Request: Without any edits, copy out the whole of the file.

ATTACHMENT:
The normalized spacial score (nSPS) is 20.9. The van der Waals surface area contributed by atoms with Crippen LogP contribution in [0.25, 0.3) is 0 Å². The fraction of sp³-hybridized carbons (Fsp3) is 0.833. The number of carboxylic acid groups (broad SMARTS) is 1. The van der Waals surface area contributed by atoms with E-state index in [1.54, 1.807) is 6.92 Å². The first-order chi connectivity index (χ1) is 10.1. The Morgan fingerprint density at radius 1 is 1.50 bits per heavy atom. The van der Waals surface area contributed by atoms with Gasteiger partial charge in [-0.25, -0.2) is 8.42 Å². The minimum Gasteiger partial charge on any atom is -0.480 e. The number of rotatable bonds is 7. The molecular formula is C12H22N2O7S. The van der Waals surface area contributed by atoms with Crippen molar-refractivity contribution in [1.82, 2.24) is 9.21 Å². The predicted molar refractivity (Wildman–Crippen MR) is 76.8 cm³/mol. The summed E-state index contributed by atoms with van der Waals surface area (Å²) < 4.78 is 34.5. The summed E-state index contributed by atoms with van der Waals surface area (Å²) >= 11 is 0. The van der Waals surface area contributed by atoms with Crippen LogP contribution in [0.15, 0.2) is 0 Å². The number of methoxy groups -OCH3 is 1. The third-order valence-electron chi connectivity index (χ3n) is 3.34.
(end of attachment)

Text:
The normalized spacial score (nSPS) is 20.9. The van der Waals surface area contributed by atoms with Crippen LogP contribution in [0.25, 0.3) is 0 Å². The fraction of sp³-hybridized carbons (Fsp3) is 0.833. The number of carboxylic acid groups (broad SMARTS) is 1. The van der Waals surface area contributed by atoms with E-state index in [1.54, 1.807) is 6.92 Å². The first-order chi connectivity index (χ1) is 10.1. The Morgan fingerprint density at radius 1 is 1.50 bits per heavy atom. The van der Waals surface area contributed by atoms with Gasteiger partial charge in [-0.25, -0.2) is 8.42 Å². The minimum Gasteiger partial charge on any atom is -0.480 e. The number of rotatable bonds is 7. The molecular formula is C12H22N2O7S. The van der Waals surface area contributed by atoms with Crippen molar-refractivity contribution in [1.82, 2.24) is 9.21 Å². The predicted molar refractivity (Wildman–Crippen MR) is 76.8 cm³/mol. The summed E-state index contributed by atoms with van der Waals surface area (Å²) < 4.78 is 34.5. The summed E-state index contributed by atoms with van der Waals surface area (Å²) >= 11 is 0. The van der Waals surface area contributed by atoms with Crippen LogP contribution in [0.15, 0.2) is 0 Å². The number of methoxy groups -OCH3 is 1. The third-order valence-electron chi connectivity index (χ3n) is 3.34.